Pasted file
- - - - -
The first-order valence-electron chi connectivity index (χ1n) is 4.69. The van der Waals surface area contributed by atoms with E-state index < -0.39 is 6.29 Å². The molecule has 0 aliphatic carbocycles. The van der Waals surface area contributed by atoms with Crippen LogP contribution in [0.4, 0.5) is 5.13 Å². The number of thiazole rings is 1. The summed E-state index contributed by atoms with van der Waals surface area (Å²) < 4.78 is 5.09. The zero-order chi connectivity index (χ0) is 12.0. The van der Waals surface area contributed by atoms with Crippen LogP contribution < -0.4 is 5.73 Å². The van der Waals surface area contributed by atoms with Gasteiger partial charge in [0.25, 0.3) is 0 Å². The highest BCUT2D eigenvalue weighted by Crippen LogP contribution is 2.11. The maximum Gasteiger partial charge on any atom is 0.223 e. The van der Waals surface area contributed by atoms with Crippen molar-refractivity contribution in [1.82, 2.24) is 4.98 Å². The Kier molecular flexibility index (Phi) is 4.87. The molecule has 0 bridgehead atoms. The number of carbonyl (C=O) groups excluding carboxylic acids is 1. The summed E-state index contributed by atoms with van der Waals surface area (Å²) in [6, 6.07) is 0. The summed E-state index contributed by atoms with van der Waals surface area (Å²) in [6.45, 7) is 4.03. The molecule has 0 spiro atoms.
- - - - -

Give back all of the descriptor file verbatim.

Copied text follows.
The first-order valence-electron chi connectivity index (χ1n) is 4.69. The van der Waals surface area contributed by atoms with E-state index < -0.39 is 6.29 Å². The molecule has 0 aliphatic carbocycles. The van der Waals surface area contributed by atoms with Crippen LogP contribution in [0.4, 0.5) is 5.13 Å². The number of thiazole rings is 1. The summed E-state index contributed by atoms with van der Waals surface area (Å²) < 4.78 is 5.09. The zero-order chi connectivity index (χ0) is 12.0. The van der Waals surface area contributed by atoms with Crippen LogP contribution < -0.4 is 5.73 Å². The van der Waals surface area contributed by atoms with Gasteiger partial charge in [0.25, 0.3) is 0 Å². The highest BCUT2D eigenvalue weighted by Crippen LogP contribution is 2.11. The maximum Gasteiger partial charge on any atom is 0.223 e. The van der Waals surface area contributed by atoms with Crippen molar-refractivity contribution in [1.82, 2.24) is 4.98 Å². The Kier molecular flexibility index (Phi) is 4.87. The molecule has 0 bridgehead atoms. The number of carbonyl (C=O) groups excluding carboxylic acids is 1. The summed E-state index contributed by atoms with van der Waals surface area (Å²) in [6, 6.07) is 0. The summed E-state index contributed by atoms with van der Waals surface area (Å²) in [6.45, 7) is 4.03. The molecule has 0 spiro atoms.